John Hannaford: So we’re struggling with issues of systemic racism in the way that society in general is like, you know, we’re doing it in the context of the public service and in which, you know, it has its own sort of specific aspects. But I’m interested in some of the experiences you’ve drawn from the private sector. You’ve seen a whole series of organizations and a whole series of different environments. In your opinion, what are the most relevant lessons concerning our current situation? 

Antoine Mindjimba: Yes no, enthusiastically. I would say that today my role, I am the national leader of our offer of services surrounding culture, diversity and inclusion. And I think that what’s happened recently with George Floyd, with COVID-19. COVID-19 has really acted as a magnifying glass I would say. And organizations came to a realization that their biggest assets are all the people.

So they need to do more, be more people friendly. So I would say one of the big mistakes that organizations are making is thinking that diversity, inclusion should be kind of an add-on to their overall culture. Where diversity and inclusion should be part of their culture instead of something that is an add-on, that is an HR project. And why I’m saying that and why organizations are successful local or really knocking it out of the park is really when they begin, when these organizations begin to understand that diversity and inclusion are absolutely a duty, that’s the right thing to do. But at the same time, the successful organizations are those that can link their culture, diversity, inclusion—or more generally, their culture—with their objectives. To their business objectives, and at the same time, the conversation does not simply become something that we have to do, something we have to do from a societal perspective, but also something that is important and that has a certain, a certain logic within their business imperatives.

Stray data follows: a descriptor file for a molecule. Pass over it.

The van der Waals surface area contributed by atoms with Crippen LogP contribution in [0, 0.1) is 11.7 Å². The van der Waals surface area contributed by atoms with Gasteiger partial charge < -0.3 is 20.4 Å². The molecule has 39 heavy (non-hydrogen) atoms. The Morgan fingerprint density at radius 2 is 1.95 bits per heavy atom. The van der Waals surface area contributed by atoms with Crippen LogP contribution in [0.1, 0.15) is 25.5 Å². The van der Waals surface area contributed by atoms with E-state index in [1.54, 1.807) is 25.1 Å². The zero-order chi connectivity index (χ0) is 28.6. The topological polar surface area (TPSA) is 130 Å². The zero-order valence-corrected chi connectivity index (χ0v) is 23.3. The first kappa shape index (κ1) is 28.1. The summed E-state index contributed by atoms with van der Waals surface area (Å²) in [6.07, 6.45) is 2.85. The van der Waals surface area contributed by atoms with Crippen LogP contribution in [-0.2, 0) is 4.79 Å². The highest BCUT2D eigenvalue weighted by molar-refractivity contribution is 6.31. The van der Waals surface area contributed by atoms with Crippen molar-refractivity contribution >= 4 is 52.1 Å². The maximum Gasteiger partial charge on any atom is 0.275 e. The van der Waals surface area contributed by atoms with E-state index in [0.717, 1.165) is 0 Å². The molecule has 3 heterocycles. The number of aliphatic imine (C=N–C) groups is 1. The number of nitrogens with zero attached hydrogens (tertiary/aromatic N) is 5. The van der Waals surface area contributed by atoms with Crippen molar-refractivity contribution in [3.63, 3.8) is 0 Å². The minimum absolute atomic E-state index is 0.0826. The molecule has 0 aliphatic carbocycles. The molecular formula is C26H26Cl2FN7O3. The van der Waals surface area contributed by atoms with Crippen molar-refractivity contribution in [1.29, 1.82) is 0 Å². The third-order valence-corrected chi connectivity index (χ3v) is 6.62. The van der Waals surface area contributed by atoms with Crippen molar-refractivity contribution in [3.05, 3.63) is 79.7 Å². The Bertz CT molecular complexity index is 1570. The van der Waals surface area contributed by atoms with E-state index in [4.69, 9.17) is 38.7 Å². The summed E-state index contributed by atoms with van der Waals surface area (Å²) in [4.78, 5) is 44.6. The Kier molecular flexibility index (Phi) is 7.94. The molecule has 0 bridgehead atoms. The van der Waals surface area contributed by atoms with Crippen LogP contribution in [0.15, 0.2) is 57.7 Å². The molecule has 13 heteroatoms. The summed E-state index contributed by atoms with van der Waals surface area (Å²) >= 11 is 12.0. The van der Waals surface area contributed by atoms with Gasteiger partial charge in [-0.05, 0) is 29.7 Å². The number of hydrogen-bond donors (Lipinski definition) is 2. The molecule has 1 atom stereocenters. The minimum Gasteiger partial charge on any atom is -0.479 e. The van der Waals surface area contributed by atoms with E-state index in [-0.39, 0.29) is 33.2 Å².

So I would say there’s a few things that organizations can do from the public or private sector. First, I would say being open minded. I think for years, you know, the black community or minorities have been crying out loud that something’s not fair, or they are facing some specific challenges. What happened recently? I think at the white community, all the white police are coming to an awakening I would say that, well, it’s really bad. So the first thing that organizations can do is really listen carefully, actively listening with an open mind and accept that some of the stories are painful and ugly. As I said, I think also one of the things that organizations can do is start thinking of D&I as a big part of the culture. And as I said, not something that is an add on as an HR program, but that’s really embedded into who they are.